• And for those times you need to run errands where dogs are, sadly, not welcome consider your neighborhood doggy daycare! Bridget’s daycare offers half-day as well as full-day options so I can drop her off to let her play with all her canine friends in the warmth and safety of the roomy indoor area while I take care of grocery shopping, oil change, or whatever is on my list.  Then I just pick up my tired and happy doggy and we go home to snuggle up on the sofa for the evening!

Around The House . . .

Sharon4Let’s say it’s definitely a stay-at-home day (really bad weather) and your dog has a bad case of cabin fever.  No worries, we’ve got you covered!  Here are some indoor activities to help burn off a bit of energy while providing fun and mental stimulation!

  • Is your dog reliably performing all the boot camp basics — sit / stay / come / drop it / leave it / lie down / off? Practice makes perfect so it’s always good to have a “refresher” on these basic skills!  Grab a handful of kibble or small treats (deduct from next meal so you don’t end up with a pudgy pooch) and spend some time practicing the basics in the warmth and comfort of your living room.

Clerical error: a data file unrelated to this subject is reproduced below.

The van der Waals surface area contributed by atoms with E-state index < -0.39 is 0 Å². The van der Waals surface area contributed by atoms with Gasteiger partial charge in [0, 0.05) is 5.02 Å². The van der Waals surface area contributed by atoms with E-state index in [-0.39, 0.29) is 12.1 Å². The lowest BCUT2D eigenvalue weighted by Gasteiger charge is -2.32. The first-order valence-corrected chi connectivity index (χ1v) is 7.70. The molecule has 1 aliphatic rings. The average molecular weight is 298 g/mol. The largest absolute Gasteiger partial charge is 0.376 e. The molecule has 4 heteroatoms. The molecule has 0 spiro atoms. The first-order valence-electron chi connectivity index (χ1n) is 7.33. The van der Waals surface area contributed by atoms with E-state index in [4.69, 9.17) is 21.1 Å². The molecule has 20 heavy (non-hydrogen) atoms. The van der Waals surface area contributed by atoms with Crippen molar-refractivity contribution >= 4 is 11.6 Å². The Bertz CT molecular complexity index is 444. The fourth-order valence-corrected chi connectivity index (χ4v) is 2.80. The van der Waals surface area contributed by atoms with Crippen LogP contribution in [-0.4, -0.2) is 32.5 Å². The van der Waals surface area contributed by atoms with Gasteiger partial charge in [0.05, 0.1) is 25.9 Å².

• If you have the space for it, e.g., a long hallway or “clear shot” through open spaces, you can play fetch.
  • Turn meal time into play time! Consider a food puzzle that holds your dog’s food and her interest; your dog works the puzzle to get to the food.  Or just hide some kibble here and there around the house and have a treasure hunt!
  • dog biscuitsBake up a batch of “cookies”. No, not chocolate chip or oatmeal raisin (heaven forbid!).  I mean dog treat cookies!  When it’s really cold, I like to find a good reason to use the oven which makes for a cozy kitchen and Bridget loves the results.  I like to use a very small cookie cutter (with dogs, it’s all about quantity).  Bridget loves peanut butter so that’s a featured cookie ingredient.  Speaking of ingredients always check the ingredient list on your jar of peanut butter to make sure it does not contain any xylitol (a sweetener that can cause big trouble for dogs).  Here is a link to the recipe I use:

And of course, there’s nothing wrong with a long winter’s nap.  Many dogs will gladly snooze in their cozy bed or on the sofa while you put your feet up and enjoy a favorite book, movie, or music (perhaps while those cookies are baking).

And for a silver lining, remember:  we may be in the dead of winter, but spring is just around the corner!